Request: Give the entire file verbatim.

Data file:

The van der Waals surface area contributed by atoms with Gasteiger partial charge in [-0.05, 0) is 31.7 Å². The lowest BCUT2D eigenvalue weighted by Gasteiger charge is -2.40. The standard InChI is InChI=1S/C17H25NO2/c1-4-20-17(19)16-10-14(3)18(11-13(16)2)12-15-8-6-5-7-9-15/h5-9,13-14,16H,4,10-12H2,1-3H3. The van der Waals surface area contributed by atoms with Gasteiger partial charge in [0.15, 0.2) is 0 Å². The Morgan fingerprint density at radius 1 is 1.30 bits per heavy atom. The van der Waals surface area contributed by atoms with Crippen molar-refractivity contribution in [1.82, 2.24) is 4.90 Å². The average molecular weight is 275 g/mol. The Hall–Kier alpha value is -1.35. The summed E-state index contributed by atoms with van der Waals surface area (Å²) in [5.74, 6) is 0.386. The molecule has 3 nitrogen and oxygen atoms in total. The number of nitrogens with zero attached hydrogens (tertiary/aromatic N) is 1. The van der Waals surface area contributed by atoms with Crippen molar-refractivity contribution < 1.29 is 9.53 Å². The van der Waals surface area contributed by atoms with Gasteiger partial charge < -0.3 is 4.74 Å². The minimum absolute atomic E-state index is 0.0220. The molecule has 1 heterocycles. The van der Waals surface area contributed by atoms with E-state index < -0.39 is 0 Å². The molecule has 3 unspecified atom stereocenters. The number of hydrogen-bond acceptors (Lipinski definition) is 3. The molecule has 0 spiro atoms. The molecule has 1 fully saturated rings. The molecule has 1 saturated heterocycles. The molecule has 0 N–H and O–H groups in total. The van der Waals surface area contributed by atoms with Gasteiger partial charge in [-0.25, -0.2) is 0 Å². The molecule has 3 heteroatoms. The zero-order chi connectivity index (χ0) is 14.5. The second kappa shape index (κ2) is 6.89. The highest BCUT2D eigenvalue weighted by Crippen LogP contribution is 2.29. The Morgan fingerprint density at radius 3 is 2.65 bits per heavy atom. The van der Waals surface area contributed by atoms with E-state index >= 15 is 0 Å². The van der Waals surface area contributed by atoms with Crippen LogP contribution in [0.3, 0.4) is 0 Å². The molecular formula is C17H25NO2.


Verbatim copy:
The van der Waals surface area contributed by atoms with Gasteiger partial charge in [-0.05, 0) is 31.7 Å². The lowest BCUT2D eigenvalue weighted by Gasteiger charge is -2.40. The standard InChI is InChI=1S/C17H25NO2/c1-4-20-17(19)16-10-14(3)18(11-13(16)2)12-15-8-6-5-7-9-15/h5-9,13-14,16H,4,10-12H2,1-3H3. The van der Waals surface area contributed by atoms with Gasteiger partial charge in [0.15, 0.2) is 0 Å². The Morgan fingerprint density at radius 1 is 1.30 bits per heavy atom. The van der Waals surface area contributed by atoms with Crippen molar-refractivity contribution in [1.82, 2.24) is 4.90 Å². The average molecular weight is 275 g/mol. The Hall–Kier alpha value is -1.35. The summed E-state index contributed by atoms with van der Waals surface area (Å²) in [5.74, 6) is 0.386. The molecule has 3 nitrogen and oxygen atoms in total. The number of nitrogens with zero attached hydrogens (tertiary/aromatic N) is 1. The van der Waals surface area contributed by atoms with Crippen molar-refractivity contribution < 1.29 is 9.53 Å². The van der Waals surface area contributed by atoms with Gasteiger partial charge < -0.3 is 4.74 Å². The minimum absolute atomic E-state index is 0.0220. The molecule has 1 heterocycles. The van der Waals surface area contributed by atoms with E-state index < -0.39 is 0 Å². The molecule has 3 unspecified atom stereocenters. The number of hydrogen-bond acceptors (Lipinski definition) is 3. The molecule has 0 spiro atoms. The molecule has 1 fully saturated rings. The molecule has 1 saturated heterocycles. The molecule has 0 N–H and O–H groups in total. The van der Waals surface area contributed by atoms with Gasteiger partial charge in [-0.25, -0.2) is 0 Å². The molecule has 3 heteroatoms. The zero-order chi connectivity index (χ0) is 14.5. The second kappa shape index (κ2) is 6.89. The highest BCUT2D eigenvalue weighted by Crippen LogP contribution is 2.29. The Morgan fingerprint density at radius 3 is 2.65 bits per heavy atom. The van der Waals surface area contributed by atoms with E-state index >= 15 is 0 Å². The van der Waals surface area contributed by atoms with Crippen LogP contribution in [0.3, 0.4) is 0 Å². The molecular formula is C17H25NO2.